How to Build a Baby's Brain

YOU CANNOT SEE WHAT IS GOING ON INSIDE YOUR newborn's brain. You cannot see the electrical activity as her eyes lock onto yours and, almost instantaneously, a neuron in her retina makes a connection to one in her brain's visual cortex that will last all her life. The image of your face has become an enduring memory in her mind. And you cannot see the explosive release of a neurotransmitter--brain chemical--as a neuron from your baby's ear, carrying the electrically encoded sound of "ma," connects to a neuron in her auditory cortex. "Ma" has now commandeered a cluster of cells in the infant's brain that will, as long as the child lives, respond to no other sound.

You cannot see any of this. But Dr. Harry Chugani can come close. With positron-emission tomography (PET), Chugani, a pediatric neurobiologist at Wayne State University in Detroit, watches the regions of a baby's brain turn on, one after another, like city neighborhoods having their electricity restored after a blackout. He can measure activity in the primitive brain stem and sensory cortex from the moment the baby is born. He can observe the visual cortex burn with activity in the second and third months of life. He can see the frontal cortex light up at 0 to 8 months. He can see, in other words, that the brain of a baby is still forming long after the child has left the womb-not merely growing bigger, as toes and livers and arms do, but forming the microscopic connections responsible for feeling, learning and remembering. For doing, in short, everything that a brain is born to do but that it is born without knowing how to do.

Scientists are just now realizing how experiences after birth, rather than something innate, determine the actual wiring of the human brain. "Only 15 years ago," reports the Families and Work Institute in the just-re-leased study "Rethinking the Brain," "neuroscientists assumed that by the time babies are born, the structure of their brains [had been] genetically determined." But by last year researchers knew that was wrong. Instead, early-childhood experiences exert a dramatic and precise impact, physically determining how the intricate neural circuits of the brain are wired (NEWSWEEK, Feb. 19, 1996). Since then they have been learning how those experiences shape the brain's circuits.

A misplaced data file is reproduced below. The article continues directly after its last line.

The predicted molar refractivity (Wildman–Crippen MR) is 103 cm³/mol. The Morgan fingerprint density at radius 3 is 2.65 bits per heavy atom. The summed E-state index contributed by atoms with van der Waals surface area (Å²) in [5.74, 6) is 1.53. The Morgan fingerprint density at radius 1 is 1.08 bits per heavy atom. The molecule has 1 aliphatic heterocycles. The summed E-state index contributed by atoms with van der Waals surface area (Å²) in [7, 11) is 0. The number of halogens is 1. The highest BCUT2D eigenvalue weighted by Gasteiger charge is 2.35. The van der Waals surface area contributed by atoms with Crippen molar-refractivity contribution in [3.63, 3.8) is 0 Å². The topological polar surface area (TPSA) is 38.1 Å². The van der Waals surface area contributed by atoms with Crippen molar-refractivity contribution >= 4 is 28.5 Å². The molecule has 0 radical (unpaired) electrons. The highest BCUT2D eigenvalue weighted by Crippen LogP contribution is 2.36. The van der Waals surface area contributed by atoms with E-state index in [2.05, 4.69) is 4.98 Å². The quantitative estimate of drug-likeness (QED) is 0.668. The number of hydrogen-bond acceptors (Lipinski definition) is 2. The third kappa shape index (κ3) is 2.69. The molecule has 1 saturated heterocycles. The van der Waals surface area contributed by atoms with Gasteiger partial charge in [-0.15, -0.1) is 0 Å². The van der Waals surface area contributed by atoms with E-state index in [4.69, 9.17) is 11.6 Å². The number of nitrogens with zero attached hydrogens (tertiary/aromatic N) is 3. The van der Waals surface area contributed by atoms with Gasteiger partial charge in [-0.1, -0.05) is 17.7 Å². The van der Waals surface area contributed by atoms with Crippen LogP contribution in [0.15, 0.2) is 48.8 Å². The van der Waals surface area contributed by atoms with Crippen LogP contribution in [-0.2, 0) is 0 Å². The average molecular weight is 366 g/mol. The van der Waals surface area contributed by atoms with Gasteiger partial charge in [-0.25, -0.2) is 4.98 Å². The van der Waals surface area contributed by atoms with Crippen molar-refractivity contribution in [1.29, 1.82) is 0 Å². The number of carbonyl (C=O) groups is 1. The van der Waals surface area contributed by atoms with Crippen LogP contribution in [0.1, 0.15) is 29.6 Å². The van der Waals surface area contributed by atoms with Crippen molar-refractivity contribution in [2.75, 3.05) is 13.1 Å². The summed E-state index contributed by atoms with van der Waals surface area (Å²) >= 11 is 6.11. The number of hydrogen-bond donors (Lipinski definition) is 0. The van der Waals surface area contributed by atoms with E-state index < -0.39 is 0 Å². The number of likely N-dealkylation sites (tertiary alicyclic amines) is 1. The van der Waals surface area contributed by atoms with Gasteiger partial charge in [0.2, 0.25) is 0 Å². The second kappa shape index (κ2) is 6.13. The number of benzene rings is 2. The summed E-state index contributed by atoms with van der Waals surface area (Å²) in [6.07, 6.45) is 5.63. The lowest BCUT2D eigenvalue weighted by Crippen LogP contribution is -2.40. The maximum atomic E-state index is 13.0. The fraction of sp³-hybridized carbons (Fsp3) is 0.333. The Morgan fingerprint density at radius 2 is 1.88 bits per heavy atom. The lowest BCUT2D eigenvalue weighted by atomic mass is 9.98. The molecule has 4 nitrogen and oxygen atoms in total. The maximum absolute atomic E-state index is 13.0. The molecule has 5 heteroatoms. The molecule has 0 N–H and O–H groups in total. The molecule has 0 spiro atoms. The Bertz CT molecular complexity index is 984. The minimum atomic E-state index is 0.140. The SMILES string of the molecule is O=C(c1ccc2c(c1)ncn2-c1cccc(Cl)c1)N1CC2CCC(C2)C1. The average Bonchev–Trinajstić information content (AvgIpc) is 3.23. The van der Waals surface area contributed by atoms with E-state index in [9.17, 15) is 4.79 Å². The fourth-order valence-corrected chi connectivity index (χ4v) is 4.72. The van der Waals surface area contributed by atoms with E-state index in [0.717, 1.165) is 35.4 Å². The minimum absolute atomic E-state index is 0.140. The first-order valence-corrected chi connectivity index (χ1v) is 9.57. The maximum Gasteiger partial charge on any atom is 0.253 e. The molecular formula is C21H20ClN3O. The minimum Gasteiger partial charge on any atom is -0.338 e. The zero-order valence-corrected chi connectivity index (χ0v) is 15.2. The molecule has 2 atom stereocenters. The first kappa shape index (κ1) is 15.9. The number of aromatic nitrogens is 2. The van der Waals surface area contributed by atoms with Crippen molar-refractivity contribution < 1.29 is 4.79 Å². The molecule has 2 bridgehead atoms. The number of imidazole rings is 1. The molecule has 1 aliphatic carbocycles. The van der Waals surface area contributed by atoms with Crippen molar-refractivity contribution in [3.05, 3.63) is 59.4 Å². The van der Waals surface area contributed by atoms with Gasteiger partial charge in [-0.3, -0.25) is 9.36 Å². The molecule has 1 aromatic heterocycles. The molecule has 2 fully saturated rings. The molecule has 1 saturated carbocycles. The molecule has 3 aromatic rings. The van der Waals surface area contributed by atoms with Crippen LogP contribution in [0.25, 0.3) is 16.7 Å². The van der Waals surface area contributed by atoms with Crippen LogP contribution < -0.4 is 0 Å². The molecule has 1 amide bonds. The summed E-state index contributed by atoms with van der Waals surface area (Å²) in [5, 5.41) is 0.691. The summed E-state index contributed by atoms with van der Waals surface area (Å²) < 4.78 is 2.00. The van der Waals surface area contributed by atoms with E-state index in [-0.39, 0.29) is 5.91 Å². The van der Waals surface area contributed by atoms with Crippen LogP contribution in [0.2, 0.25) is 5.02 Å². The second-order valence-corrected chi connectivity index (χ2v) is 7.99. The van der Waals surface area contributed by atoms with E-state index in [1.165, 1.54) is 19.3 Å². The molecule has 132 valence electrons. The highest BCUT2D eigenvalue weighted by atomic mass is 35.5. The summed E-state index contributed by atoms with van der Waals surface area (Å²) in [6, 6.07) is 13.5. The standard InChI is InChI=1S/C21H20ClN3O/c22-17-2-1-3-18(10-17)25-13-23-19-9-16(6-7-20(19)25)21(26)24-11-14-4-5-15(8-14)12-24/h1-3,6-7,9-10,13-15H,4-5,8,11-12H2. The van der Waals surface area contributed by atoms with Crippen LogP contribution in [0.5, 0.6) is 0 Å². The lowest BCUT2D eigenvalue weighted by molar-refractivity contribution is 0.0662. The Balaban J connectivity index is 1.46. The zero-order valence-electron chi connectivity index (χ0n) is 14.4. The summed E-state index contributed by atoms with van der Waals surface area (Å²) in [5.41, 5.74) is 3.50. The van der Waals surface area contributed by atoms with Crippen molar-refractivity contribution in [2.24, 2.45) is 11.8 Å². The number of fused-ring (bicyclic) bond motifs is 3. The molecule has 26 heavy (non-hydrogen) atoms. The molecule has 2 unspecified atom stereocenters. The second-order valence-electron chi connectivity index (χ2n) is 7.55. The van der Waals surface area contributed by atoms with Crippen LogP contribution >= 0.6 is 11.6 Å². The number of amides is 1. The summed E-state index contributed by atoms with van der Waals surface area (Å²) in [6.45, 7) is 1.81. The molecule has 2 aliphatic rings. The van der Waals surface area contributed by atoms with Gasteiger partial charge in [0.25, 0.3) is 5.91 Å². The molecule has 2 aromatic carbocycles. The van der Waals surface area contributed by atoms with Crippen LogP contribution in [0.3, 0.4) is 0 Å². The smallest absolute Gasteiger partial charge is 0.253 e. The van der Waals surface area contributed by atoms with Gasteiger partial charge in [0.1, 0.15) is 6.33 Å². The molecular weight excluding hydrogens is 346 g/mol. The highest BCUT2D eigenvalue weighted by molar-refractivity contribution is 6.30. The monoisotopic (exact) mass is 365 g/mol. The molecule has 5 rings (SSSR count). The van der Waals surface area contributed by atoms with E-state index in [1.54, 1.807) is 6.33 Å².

At birth, the brain's 100 billion or so neurons form more than 50 trillion connections (synapses). The genes the baby carries-from the egg and sperm that made him-have already determined his brain's basic wiring. They have formed the connections in the brain stem that will make the heart beat and the lungs respire. But that's all. Of a human's 80,000 different genes, fully half are believed to be involved in forming and running the central nervous system. Yet even that doesn't come close to what the brain needs. In the first months of life, the number of synapses will increase 20-fold-to more than 1,000 trillion. There simply are not enough genes in the human species to specify so many connections.

That leaves experience--all the signals that a baby receives from the world. Experience seems to exert its effects by strengthening synapses. Just as a memory will fade if it is not accessed from time to time, so synapses that are not used will also wither away in a process called pruning. The way to reinforce these wispy connections has come to be known as stimulation. Contrary to the claims of entrepreneurs preying on the anxieties of new parents, stimulation does not mean subjecting a toddler to flashcards (page 34). Rather, it is something much simpler-sorting socks by color or listening to the soothing cadences of a fairy tale. In the most extensive study yet of what makes a difference, Craig Ramey of the University of Alabama found that it was blocks, beads, peekaboo and other old-fashioned measures that enhance cognitive, motor and language development-and, absent traumas, enhance them permanently.